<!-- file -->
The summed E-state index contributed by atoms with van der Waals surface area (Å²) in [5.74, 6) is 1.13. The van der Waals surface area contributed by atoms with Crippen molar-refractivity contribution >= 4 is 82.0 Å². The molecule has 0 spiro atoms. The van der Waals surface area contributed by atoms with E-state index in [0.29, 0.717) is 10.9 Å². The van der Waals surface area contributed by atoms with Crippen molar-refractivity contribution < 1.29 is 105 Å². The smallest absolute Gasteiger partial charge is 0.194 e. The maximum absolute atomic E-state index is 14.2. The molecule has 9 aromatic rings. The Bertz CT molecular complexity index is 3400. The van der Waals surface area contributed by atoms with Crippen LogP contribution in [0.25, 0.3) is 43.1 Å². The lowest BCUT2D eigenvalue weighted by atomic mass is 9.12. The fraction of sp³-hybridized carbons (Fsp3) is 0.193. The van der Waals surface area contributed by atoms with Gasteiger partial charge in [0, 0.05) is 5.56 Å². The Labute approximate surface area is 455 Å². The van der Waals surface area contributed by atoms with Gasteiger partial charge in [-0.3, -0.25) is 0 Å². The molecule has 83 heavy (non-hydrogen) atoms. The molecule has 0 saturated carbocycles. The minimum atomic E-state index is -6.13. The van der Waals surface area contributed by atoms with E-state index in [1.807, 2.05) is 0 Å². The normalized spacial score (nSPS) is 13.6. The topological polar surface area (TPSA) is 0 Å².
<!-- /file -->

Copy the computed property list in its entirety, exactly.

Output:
The summed E-state index contributed by atoms with van der Waals surface area (Å²) in [5.74, 6) is 1.13. The van der Waals surface area contributed by atoms with Crippen molar-refractivity contribution >= 4 is 82.0 Å². The molecule has 0 spiro atoms. The van der Waals surface area contributed by atoms with E-state index in [0.29, 0.717) is 10.9 Å². The van der Waals surface area contributed by atoms with Crippen molar-refractivity contribution < 1.29 is 105 Å². The smallest absolute Gasteiger partial charge is 0.194 e. The maximum absolute atomic E-state index is 14.2. The molecule has 9 aromatic rings. The Bertz CT molecular complexity index is 3400. The van der Waals surface area contributed by atoms with Crippen LogP contribution in [0.25, 0.3) is 43.1 Å². The lowest BCUT2D eigenvalue weighted by atomic mass is 9.12. The fraction of sp³-hybridized carbons (Fsp3) is 0.193. The van der Waals surface area contributed by atoms with Gasteiger partial charge in [0, 0.05) is 5.56 Å². The Labute approximate surface area is 455 Å². The van der Waals surface area contributed by atoms with Gasteiger partial charge in [-0.3, -0.25) is 0 Å². The molecule has 83 heavy (non-hydrogen) atoms. The molecule has 0 saturated carbocycles. The minimum atomic E-state index is -6.13. The van der Waals surface area contributed by atoms with E-state index in [1.807, 2.05) is 0 Å². The normalized spacial score (nSPS) is 13.6. The topological polar surface area (TPSA) is 0 Å².